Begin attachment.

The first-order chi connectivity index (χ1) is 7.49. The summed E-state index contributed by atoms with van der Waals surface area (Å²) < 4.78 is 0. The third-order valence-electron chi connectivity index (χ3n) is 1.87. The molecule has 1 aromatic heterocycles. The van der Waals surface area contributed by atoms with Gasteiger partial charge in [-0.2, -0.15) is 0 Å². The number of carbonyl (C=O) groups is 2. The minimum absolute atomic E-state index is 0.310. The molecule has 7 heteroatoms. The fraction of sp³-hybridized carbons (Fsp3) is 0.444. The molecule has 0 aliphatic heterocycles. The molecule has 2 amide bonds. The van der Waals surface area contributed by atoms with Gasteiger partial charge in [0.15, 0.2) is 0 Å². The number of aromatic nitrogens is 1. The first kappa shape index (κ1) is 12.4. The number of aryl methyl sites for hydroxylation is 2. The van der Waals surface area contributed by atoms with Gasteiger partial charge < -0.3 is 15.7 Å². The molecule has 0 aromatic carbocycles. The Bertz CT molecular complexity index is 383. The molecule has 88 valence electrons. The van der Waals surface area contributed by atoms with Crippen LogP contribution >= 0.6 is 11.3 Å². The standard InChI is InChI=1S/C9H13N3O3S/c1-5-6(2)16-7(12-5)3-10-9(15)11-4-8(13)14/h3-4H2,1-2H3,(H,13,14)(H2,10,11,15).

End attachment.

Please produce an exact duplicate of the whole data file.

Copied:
The first-order chi connectivity index (χ1) is 7.49. The summed E-state index contributed by atoms with van der Waals surface area (Å²) < 4.78 is 0. The third-order valence-electron chi connectivity index (χ3n) is 1.87. The molecule has 1 aromatic heterocycles. The van der Waals surface area contributed by atoms with Gasteiger partial charge in [-0.2, -0.15) is 0 Å². The number of carbonyl (C=O) groups is 2. The minimum absolute atomic E-state index is 0.310. The molecule has 7 heteroatoms. The fraction of sp³-hybridized carbons (Fsp3) is 0.444. The molecule has 0 aliphatic heterocycles. The molecule has 2 amide bonds. The van der Waals surface area contributed by atoms with Gasteiger partial charge in [0.15, 0.2) is 0 Å². The number of aromatic nitrogens is 1. The first kappa shape index (κ1) is 12.4. The number of aryl methyl sites for hydroxylation is 2. The van der Waals surface area contributed by atoms with Gasteiger partial charge < -0.3 is 15.7 Å². The molecule has 0 aromatic carbocycles. The Bertz CT molecular complexity index is 383. The molecule has 88 valence electrons. The van der Waals surface area contributed by atoms with Crippen LogP contribution >= 0.6 is 11.3 Å². The standard InChI is InChI=1S/C9H13N3O3S/c1-5-6(2)16-7(12-5)3-10-9(15)11-4-8(13)14/h3-4H2,1-2H3,(H,13,14)(H2,10,11,15).